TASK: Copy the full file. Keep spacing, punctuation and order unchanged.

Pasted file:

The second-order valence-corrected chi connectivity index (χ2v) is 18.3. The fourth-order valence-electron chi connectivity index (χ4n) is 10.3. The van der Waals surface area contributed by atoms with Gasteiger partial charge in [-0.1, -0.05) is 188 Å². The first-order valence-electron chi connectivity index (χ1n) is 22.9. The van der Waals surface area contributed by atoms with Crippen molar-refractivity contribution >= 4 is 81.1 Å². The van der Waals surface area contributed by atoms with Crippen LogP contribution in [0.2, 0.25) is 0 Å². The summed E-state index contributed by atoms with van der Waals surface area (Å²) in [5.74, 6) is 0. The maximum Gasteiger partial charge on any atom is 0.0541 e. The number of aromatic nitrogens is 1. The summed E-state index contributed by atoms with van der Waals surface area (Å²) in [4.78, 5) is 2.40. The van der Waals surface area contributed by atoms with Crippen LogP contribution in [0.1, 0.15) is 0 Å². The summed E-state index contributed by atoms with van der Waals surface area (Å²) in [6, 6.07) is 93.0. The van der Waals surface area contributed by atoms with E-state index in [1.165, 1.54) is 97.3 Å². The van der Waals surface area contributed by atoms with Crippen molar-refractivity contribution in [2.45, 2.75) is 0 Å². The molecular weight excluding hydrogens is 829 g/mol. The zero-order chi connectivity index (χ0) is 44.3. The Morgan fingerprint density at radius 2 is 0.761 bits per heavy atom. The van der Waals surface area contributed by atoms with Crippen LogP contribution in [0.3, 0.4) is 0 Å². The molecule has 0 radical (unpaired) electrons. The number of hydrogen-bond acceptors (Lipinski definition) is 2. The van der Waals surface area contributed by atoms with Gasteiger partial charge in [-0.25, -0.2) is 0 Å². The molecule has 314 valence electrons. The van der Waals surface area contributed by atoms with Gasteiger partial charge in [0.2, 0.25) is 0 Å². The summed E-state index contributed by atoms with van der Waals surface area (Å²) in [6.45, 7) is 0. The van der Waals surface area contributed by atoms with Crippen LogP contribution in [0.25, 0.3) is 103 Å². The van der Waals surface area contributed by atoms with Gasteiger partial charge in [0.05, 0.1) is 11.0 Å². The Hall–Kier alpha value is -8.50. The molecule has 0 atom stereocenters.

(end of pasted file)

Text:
The second-order valence-corrected chi connectivity index (χ2v) is 18.3. The fourth-order valence-electron chi connectivity index (χ4n) is 10.3. The van der Waals surface area contributed by atoms with Gasteiger partial charge in [-0.1, -0.05) is 188 Å². The first-order valence-electron chi connectivity index (χ1n) is 22.9. The van der Waals surface area contributed by atoms with Crippen molar-refractivity contribution >= 4 is 81.1 Å². The van der Waals surface area contributed by atoms with Crippen LogP contribution in [0.2, 0.25) is 0 Å². The summed E-state index contributed by atoms with van der Waals surface area (Å²) in [5.74, 6) is 0. The maximum Gasteiger partial charge on any atom is 0.0541 e. The number of aromatic nitrogens is 1. The summed E-state index contributed by atoms with van der Waals surface area (Å²) in [4.78, 5) is 2.40. The van der Waals surface area contributed by atoms with Crippen LogP contribution in [0.1, 0.15) is 0 Å². The summed E-state index contributed by atoms with van der Waals surface area (Å²) in [6, 6.07) is 93.0. The van der Waals surface area contributed by atoms with E-state index in [1.165, 1.54) is 97.3 Å². The van der Waals surface area contributed by atoms with Crippen molar-refractivity contribution in [2.45, 2.75) is 0 Å². The molecular weight excluding hydrogens is 829 g/mol. The zero-order chi connectivity index (χ0) is 44.3. The Morgan fingerprint density at radius 2 is 0.761 bits per heavy atom. The van der Waals surface area contributed by atoms with Crippen LogP contribution in [0.3, 0.4) is 0 Å². The molecule has 0 radical (unpaired) electrons. The number of hydrogen-bond acceptors (Lipinski definition) is 2. The van der Waals surface area contributed by atoms with Gasteiger partial charge in [-0.25, -0.2) is 0 Å². The molecule has 314 valence electrons. The van der Waals surface area contributed by atoms with Gasteiger partial charge in [0.2, 0.25) is 0 Å². The summed E-state index contributed by atoms with van der Waals surface area (Å²) in [6.45, 7) is 0. The van der Waals surface area contributed by atoms with Crippen LogP contribution in [0.25, 0.3) is 103 Å². The van der Waals surface area contributed by atoms with Gasteiger partial charge in [0.05, 0.1) is 11.0 Å². The Hall–Kier alpha value is -8.50. The molecule has 0 atom stereocenters.